“My mom was already afraid of [Myles], and for her to wake up and see him standing there …”
Moostoos paused, struggling for words to describe the terror of that moment and the wounds her mother suffered.
“But my mom’s a strong woman. I know her heart. She’ll learn to forgive,” she said.
Moostoos said forgiveness is important within her family. Her mom, Arlene, is a survivor of the former Muscowequan Indian Residential School.
“She won’t let that [violence] take over her home, because that’s where she has memories with my dad.”
They lost her dad, also a residential school survivor, in March.
Moostoos couldn’t fathom losing her mom, too.
Since the attacks, Moostoos has been staying in Saskatoon with her mom and brother, who both required intensive care at the hospital.
We’re strong, resilient people in James Smith, and I see it every day.– Nicole Moostoos
So far, she has only travelled back to James Smith Cree Nation to attend funerals and wakes.
She lost her “sis,” Carol Burns, who she looked up to for years, her nephew Thomas (Carol’s son), Bobby Sanderson (the father of two of her children), her cousin Earl Burns Sr., and Christian Head, known as Chicken, who was father to her niece and nephew.
“It didn’t really hit me until I got there and had to say goodbye.”
Moostoos is grateful that her mom and brother are physically on the mend.
Her mom is still in the hospital, one of the last survivors still in care, but they are hopeful she will be released later this week. Creedon, who protected his mom the night she was attacked in her bedroom, was released on Thursday.
“He’s quick to protect family, that’s for sure. He’s got a big heart,” Moostoos said.
Ongoing support needed
Moostoos worries for the young ones — the children, cousins, nieces and nephews — who saw their loved ones maimed.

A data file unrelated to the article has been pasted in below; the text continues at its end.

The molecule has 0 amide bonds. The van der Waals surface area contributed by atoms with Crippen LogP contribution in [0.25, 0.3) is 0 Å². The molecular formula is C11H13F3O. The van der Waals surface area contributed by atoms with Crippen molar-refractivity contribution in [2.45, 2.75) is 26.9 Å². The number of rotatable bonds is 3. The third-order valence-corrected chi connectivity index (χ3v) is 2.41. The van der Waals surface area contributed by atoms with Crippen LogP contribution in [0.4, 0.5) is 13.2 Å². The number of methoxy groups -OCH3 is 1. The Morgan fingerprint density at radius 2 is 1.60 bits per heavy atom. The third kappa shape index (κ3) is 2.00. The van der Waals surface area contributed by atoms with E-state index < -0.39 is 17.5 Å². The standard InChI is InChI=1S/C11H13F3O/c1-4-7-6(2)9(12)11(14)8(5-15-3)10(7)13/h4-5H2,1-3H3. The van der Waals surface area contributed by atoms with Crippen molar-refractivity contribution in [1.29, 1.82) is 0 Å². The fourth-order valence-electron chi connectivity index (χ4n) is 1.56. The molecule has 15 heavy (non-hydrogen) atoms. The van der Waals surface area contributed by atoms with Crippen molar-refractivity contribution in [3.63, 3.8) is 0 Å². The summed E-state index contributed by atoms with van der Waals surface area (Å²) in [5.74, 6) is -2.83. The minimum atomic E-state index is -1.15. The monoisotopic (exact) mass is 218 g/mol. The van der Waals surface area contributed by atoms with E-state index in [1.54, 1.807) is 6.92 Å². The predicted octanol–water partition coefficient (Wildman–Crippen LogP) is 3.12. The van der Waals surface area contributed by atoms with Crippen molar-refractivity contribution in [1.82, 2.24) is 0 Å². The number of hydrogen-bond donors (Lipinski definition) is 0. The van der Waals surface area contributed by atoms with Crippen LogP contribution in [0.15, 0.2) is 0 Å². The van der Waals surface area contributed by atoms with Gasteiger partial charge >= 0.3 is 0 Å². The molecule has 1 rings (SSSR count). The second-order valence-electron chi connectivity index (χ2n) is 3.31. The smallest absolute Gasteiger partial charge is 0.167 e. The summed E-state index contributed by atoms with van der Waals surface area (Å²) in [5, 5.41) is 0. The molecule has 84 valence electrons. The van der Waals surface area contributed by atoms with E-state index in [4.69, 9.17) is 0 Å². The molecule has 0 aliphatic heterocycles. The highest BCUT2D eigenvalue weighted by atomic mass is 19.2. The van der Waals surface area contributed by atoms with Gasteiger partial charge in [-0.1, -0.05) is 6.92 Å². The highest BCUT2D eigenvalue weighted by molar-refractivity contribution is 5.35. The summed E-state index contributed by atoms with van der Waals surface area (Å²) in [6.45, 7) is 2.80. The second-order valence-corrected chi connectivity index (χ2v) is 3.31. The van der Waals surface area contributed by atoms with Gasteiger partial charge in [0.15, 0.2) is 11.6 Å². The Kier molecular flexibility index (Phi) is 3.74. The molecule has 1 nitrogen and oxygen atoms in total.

“It was just too much for people who witnessed it. Too much for people who were there.”
Moostoos said the support offered in the immediate aftermath of the tragedy — prayers, donations and on-the-ground help — has been so important.
She said the support must continue. Community members will need long-term help from professional mental health workers, elders, police and leadership to heal, she said.
She hopes this tragedy will force people to address other long-standing issues, many of which are linked to intergenerational trauma.
“We’re trying to be cycle-breakers, because residential schools sure did a number on us.”
Even though Moostoos is still visibly upset about what happened, she said she’s not angry with the Sanderson family.
“I feel for Myles and Damien’s family,” Moostoos said.
“I pray for them. I reached out to them, and told them I was here for them and not to take blame.”
Moostoos believes the deadly rampage was fuelled in part by drugs.
She said meth is rampant and taking hold of the youth.
“We need to put our foot down on people who are selling drugs. When they’re known drug dealers, nothing gets done,” she said.
“Those people are related to certain people that don’t want to bother with it or they just sweep it under the rug.”
A beautiful reserve
Moostoos said James Smith is a beautiful reserve full of good, kind-hearted people.
But she said festering problems liked addiction must be addressed to prevent more trauma.
“We’re strong, resilient people in James Smith, and I see it every day. I saw it at the wakes, the funerals, we all came together,” she said.
“But it didn’t have to happen. None of this should have happened.”
Support is available for anyone affected. You can talk to a mental health professional via Wellness Together Canada by calling 1-866-585-0445 or text WELLNESS to 686868 for youth or 741741 for adults. It is free and confidential.
The Hope for Wellness hotline offers immediate help to Indigenous people across Canada. Mental health counselling and crisis support is available 24 hours a day, seven days a week at 1-855-242-3310 or by online chat at www.hopeforwellness.ca.